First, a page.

Above: The German Pellets facility in Woodville pushes smoke in the air that residents say causes coughing.
One day in late November, a cloud of white smoke swept through Woodville, a small East Texas town of 2,500 about 55 miles north of Beaumont. It was a moment that many in town had been dreading: a literal smoke signal that the German Pellets processing plant was reopening. For two years, the wood-pellet facility had been shuttered — a respite from the coughing and hacking that many attribute to pollution from the plant. Over the next few days, folks in Woodville heard clanging inside the plant, and hulking machines picking up logs and moving them across the property. But most of all they smelled the smoke.
“It went all the way through town,” said Jimmy Reed, a 63-year-old retired mechanic who has lived about a mile-and-a-half from the facility since 1994. After German Pellets, a German company that compresses trees into wood pellets for use as biofuel, opened in 2013, Reed began noticing a haze around his property and seeing “dark stuff in the sky all the time.” He said he soon developed breathing problems, and a doctor diagnosed him with bronchitis. His solution for avoiding the polluted air? “I’m doing good now because I stay in the house all the time,” Reed said.
In October 2014, German Pellets conducted an internal audit showing it had exceeded state pollution limits tenfold by emitting 580 tons of ozone-producing gases at its Woodville facility when it was only allowed to release 64 tons. The Texas Commission on Environmental Quality (TCEQ) began requiring German Pellets to send quarterly reports, but to the astonishment of Woodville residents, the agency didn’t fine the company a penny. According to a TCEQ spokesperson, that’s because the company had “immunity” under a state “audit privilege” law; by agreeing to investigate itself, German Pellets would face no punishment, no matter what it turned up. After years of doing little in the way of regulation, TCEQ appears to be working toward a solution for Woodville’s pollution problem: forcing the company to install new pollution controls, a measure that environmental groups and 17 of the town’s residents had asked for in formal pleadings.
That’s notable for TCEQ, which has a history of letting industrial polluters off with a slap on the wrist while taking a hardline on small-time rulebreakers. Lone Star Legal Aid attorneys say that pressure from locals helped motivate TCEQ to take action. Now German Pellets is seeking a permit that would limit its annual emissions to just 26 tons, a 95 percent reduction from current levels. For Woodville residents, that’s welcome news, even though it will take months for folks to see the benefits of new pollution control equipment.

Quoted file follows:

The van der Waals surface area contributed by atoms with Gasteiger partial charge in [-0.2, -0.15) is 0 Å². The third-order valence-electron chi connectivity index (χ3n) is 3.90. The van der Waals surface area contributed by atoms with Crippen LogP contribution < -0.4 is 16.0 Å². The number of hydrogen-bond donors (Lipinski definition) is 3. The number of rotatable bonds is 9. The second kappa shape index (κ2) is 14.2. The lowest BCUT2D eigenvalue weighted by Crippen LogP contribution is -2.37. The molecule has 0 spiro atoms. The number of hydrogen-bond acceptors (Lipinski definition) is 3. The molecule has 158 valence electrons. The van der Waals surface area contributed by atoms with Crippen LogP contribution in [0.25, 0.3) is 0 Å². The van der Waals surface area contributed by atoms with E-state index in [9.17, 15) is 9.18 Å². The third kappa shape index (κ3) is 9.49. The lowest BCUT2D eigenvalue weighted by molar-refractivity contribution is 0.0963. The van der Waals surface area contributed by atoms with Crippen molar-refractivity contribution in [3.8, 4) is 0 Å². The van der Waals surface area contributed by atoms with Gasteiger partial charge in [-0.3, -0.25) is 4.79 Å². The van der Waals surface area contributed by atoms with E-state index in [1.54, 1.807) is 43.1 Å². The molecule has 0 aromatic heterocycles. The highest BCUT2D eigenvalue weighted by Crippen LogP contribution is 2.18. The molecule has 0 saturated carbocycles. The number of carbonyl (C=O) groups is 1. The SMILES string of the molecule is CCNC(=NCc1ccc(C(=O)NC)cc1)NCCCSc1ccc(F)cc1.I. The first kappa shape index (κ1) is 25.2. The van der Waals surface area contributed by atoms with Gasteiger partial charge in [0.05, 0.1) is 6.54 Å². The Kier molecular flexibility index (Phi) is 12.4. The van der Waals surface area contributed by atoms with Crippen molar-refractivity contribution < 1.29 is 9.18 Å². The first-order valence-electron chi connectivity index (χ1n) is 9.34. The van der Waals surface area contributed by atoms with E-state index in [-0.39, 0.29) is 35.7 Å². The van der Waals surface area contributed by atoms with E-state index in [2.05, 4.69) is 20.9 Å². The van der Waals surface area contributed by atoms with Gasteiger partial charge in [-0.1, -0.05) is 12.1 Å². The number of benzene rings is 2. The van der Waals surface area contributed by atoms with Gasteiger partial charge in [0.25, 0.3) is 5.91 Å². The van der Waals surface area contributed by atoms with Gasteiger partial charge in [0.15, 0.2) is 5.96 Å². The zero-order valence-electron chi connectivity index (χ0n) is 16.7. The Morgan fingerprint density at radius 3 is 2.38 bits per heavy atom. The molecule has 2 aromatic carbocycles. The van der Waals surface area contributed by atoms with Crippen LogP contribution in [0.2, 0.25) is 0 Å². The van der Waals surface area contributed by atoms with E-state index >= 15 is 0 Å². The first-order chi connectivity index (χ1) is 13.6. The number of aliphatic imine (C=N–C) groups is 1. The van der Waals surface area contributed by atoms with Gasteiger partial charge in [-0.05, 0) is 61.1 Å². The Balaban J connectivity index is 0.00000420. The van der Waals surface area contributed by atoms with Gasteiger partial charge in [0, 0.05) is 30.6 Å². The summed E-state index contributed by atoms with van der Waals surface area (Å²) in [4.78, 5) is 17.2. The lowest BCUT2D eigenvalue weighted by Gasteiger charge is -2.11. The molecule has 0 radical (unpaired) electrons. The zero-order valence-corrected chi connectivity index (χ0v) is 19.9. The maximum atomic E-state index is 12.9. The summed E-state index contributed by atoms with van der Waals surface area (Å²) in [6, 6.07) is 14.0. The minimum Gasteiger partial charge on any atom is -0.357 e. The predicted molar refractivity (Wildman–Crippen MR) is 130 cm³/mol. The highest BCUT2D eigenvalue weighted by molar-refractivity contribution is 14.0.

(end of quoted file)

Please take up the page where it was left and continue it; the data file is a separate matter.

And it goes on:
Lisa Sanchez, a 57-year-old grandmother of six who lives across the street from the facility, remembers the idled plant coming to life last month; the puff of smoke “smelled really bad and filled up my whole home.” When I reached her by phone last week, Sanchez said the smoke outside was so thick that it partially blocked the sun. Sanchez has developed respiratory problems since moving to what she thought would be her “dream home” in 2014. She’s prescribed prednisone, a steroid that treats inflammation, and sometimes coughs up dark yellow mucus. She’s “glad to hear” that TCEQ is finally taking action, but she’s had enough — the Sanchezes are putting their 4,000 square-foot home with a swimming pool and basketball court on the market come spring. “I’m getting out of here If I can. I just can’t keep dealing with this.”
The air in Woodville may get worse before it gets better: It’ll be two to three months until TCEQ issues a new permit that includes pollution controls to German Pellets. Putting the controls in place will take even longer. TCEQ’s regulatory approach has been even more anemic in Port Arthur, where German Pellets operates storage silos for its wood pellets. In April 2017, a massive fire broke out inside the silos. The blaze smoldered for two months, wafting smoke and dust into the city’s historically black West Side neighborhood.
“The smoke saturated not only the homes, but also cars, clothing and other personal belongings,” Lone Star Legal Aid attorney Amy Dinn wrote in a filing to the TCEQ last week. “Many residents could not sleep due to smoke and its smell entering their bedrooms.” Droves of the elderly were swooped out of the neighborhood by their children to escape smoke-related respiratory problems — one woman died shortly before her daughter could get to her, Dinn wrote.
Still, TCEQ determined in March that the fire had caused only “moderate harm.” Dinn argues that based on TCEQ’s own penalty schedule, the fine should have been between $165,000 and $765,000. Instead, German Pellets was fined just $15,000. “A slap on the wrist. Or a slap on the fingernail, I don’t even know,” said Colin Cox, also a Lone Star Legal Aid attorney.